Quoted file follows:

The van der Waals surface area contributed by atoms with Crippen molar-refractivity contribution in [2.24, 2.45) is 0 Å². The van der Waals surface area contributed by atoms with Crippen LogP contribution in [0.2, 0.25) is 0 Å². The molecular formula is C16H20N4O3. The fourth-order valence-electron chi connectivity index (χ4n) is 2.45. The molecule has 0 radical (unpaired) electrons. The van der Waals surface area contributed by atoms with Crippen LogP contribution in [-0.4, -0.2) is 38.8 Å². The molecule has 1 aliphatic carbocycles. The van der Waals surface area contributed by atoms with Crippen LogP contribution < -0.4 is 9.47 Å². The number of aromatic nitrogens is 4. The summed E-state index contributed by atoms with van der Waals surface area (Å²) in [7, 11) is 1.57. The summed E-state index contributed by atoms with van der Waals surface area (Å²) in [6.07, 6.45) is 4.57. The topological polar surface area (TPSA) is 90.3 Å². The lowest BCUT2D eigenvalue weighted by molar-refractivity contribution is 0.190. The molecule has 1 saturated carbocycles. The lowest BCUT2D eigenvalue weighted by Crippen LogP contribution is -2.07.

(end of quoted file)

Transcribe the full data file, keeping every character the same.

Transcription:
The van der Waals surface area contributed by atoms with Crippen molar-refractivity contribution in [2.24, 2.45) is 0 Å². The van der Waals surface area contributed by atoms with Crippen LogP contribution in [0.2, 0.25) is 0 Å². The molecular formula is C16H20N4O3. The fourth-order valence-electron chi connectivity index (χ4n) is 2.45. The molecule has 0 radical (unpaired) electrons. The van der Waals surface area contributed by atoms with Crippen LogP contribution in [-0.4, -0.2) is 38.8 Å². The molecule has 1 aliphatic carbocycles. The van der Waals surface area contributed by atoms with Crippen LogP contribution < -0.4 is 9.47 Å². The number of aromatic nitrogens is 4. The summed E-state index contributed by atoms with van der Waals surface area (Å²) in [7, 11) is 1.57. The summed E-state index contributed by atoms with van der Waals surface area (Å²) in [6.07, 6.45) is 4.57. The topological polar surface area (TPSA) is 90.3 Å². The lowest BCUT2D eigenvalue weighted by molar-refractivity contribution is 0.190. The molecule has 1 saturated carbocycles. The lowest BCUT2D eigenvalue weighted by Crippen LogP contribution is -2.07.